Skip to main content Skip to footer
Football Falls to No. 14 Oklahoma State on the Road


59
OSU
16
Baylor

Box Score |  USATSI Photo Gallery 

| Notes Get Acrobat Reader

STILLWATER, Okla. - For the first 10 minutes of Saturday's game at Boone Pickens Stadium, Matt Rhule couldn't have drawn it up any better.

After rediscovering a long-lost running game in a beautiful opening drive that covered 75 yards in 12 plays, Baylor's defense got a stop and then freshman Timarcus Davis recovered a muffed punt return at 14th-ranked Oklahoma State's 37-yard line.

Hoping to capitalize on a quick strike after the Cowboy turnover, quarterback Zach Smith had receiver Denzel Mims running wide open. "That was going to be 14-0, I thought," Rhule said.

Instead, blitzing linebacker Justin Phillips sacked Smith and forced a fumble that defensive end Cole Walterscheid recovered near midfield. When Mason Rudolph hit Marcell Ateman for a 38-yard TD pass six plays later, Baylor's early momentum was gone.

That was the start of a big day for the Cowboys (5-1, 2-1), who jumped back into the Big 12 and national title picture with a 59-16 win over the Bears while rolling up a school-record 747 yards.

"That would have, obviously, been a great way to get started," said Rhule, whose team fell to 0-6 overall and 0-3 in league play, "but I thought our kids responded from that. . . . I was proud of their effort in the second half, just their desire to fight. But at the end of the day, Oklahoma State was just better than us. We have to be honest with ourselves. In a lot of games, we were able to hang close. We weren't able to hang close today. We have to get better, and we recognize that."

The glaring difference was in the passing game. While Rudolph was an efficient 19-of-31 for 459 yards and three touchdowns - hitting on five passes for 40 yards or longer - Smith and freshman Charlie Brewer were a combined 14-of-35 for just 168 yards and no TDs with two picks.

"We had a couple guys who were open, and I couldn't get it to them. That's on me," said Smith, who had thrown for 1,017 yards and eight touchdowns in his previous three games.

"Watching that game, they were out there throwing and catching it and executing, and we weren't," Rhule said. "And we're really running the same plays they're running. We're all really running sort of the same thing. . . . When we have thrown and caught the ball like we have, if we could mix that with this run game, we could be pretty special."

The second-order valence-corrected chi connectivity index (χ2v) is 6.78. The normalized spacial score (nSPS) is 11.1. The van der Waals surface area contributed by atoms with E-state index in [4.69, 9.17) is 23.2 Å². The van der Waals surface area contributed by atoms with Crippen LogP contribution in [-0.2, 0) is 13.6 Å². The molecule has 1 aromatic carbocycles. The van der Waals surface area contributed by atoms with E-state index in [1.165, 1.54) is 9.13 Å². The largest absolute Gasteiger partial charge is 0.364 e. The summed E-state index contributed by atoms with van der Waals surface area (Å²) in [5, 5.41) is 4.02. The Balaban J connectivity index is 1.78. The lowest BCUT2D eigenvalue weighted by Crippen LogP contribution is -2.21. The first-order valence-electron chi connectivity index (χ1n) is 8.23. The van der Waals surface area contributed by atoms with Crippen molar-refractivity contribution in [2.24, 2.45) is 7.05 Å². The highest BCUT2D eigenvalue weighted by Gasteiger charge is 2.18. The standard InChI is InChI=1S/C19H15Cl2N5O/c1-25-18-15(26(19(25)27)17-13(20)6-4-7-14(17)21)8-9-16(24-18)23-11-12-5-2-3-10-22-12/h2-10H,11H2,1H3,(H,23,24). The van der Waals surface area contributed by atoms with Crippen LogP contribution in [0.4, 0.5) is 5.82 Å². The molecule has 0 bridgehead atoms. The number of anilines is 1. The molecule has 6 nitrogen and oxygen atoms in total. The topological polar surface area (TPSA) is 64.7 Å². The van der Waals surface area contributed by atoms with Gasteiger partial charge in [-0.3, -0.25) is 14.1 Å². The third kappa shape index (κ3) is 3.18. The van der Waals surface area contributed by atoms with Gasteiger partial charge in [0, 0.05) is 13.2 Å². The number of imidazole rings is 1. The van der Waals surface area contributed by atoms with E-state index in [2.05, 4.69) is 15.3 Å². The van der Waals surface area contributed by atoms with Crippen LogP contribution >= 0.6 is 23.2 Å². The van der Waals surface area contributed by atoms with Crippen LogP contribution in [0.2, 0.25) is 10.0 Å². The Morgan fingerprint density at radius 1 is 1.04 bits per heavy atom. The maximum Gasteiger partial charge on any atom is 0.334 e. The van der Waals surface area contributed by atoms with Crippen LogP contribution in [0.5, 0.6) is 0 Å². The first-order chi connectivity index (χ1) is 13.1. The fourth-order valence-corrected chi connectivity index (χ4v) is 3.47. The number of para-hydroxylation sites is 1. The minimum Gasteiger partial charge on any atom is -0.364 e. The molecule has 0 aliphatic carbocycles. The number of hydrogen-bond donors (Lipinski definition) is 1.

While the end result was certainly not what Baylor wanted, "none of us like this," Rhule said, the Bears were able to find a running game that had been non-existent since the opening week.

With Terence Williams leading the way with 95 yards on 10 totes, Baylor grinded out 219 yards on 46 attempts for a healthy 4.8-yard average. In the previous three games, the Bears had totaled just 201 yards on 89 carries (2.3-yard average).

Co-offensive coordinator Jeff Nixon and offensive line coach George DeLeone "did a great job this week of putting together a running plan to take advantage of Terence's and John (Lovett's) ability. We just weren't able to make the plays throwing the ball off of it."

Lovett picked up 62 yards on 10 carries in the first half and then didn't return after suffering a toe injury. Fellow freshman Trestan Ebner rushed for 37 yards on nine carries and scored the Bears' only touchdown when he recovered a Smith fumble in the end zone, while Brewer added 21 yards on five attempts and was also 3-of-7 for 41 yards passing.

"I think when you have great backs, you have to be able to run the football," Rhule said. "I thought our offensive line and tight ends did a nice job of creating holes, and I thought our backs were really good. . . . I thought (Williams and Ebner) were playing well, so there was no reason to put John back in there with that toe."

On the opening drive, Baylor ran it 10 times for 57 yards, with Lovett picking up 41 on six carries.

"One thing we felt we could do was run the ball on their defense," tight end Jordan Feuerbacher said. "I thought we showed what we could do on the first drive, and then we hit a couple of bumps after. We've got to get consistent with it."

Playing without a cast for the first time since the season opener, Feuerbacher hauled in two catches for 25 yards and was targeted on at least one other pass. Through the first five weeks, Baylor's tight ends had zero receptions.

"I love catching the football," said Feuerbacher, who came in with just nine career catches. "But, if you have zero catches and you win, I'll take that any day of the week. Yeah, I always have fun catching the football, but I'd really love to win."

Despite the losing streak, Feuerbacher said, he has "never been on a team that has lost like this and come back every single day hungrier than they were the day before."

"These guys know that everybody is in it for each other and everybody's fighting for each other," Rhule said. "They'll come back here some day and they'll have a lot of respect for each other and say, `You know what, we were getting our tail kicked at Oklahoma State, and that guy kept playing.'

"Terence Williams' shoulder was throbbing. I took him out, and he said, `Coach I'm finishing this game.' And he went back out there and played. He didn't do that for me or for you or for Instagram. He did that for his teammates."

Baylor returns for its annual homecoming game to face West Virginia (4-2, 2-1) at 7 p.m. next Saturday, Oct. 21, at McLane Stadium. The Mountaineers rallied from an 18-point, second-half deficit to defeat 24th-ranked Texas Tech, 46-35, on Saturday.

"Those guys that represent Baylor, that sit in that locker room, they're everything that's right about our university," Rhule said, "and they're fighting, fighting, fighting."

 

 

Online Store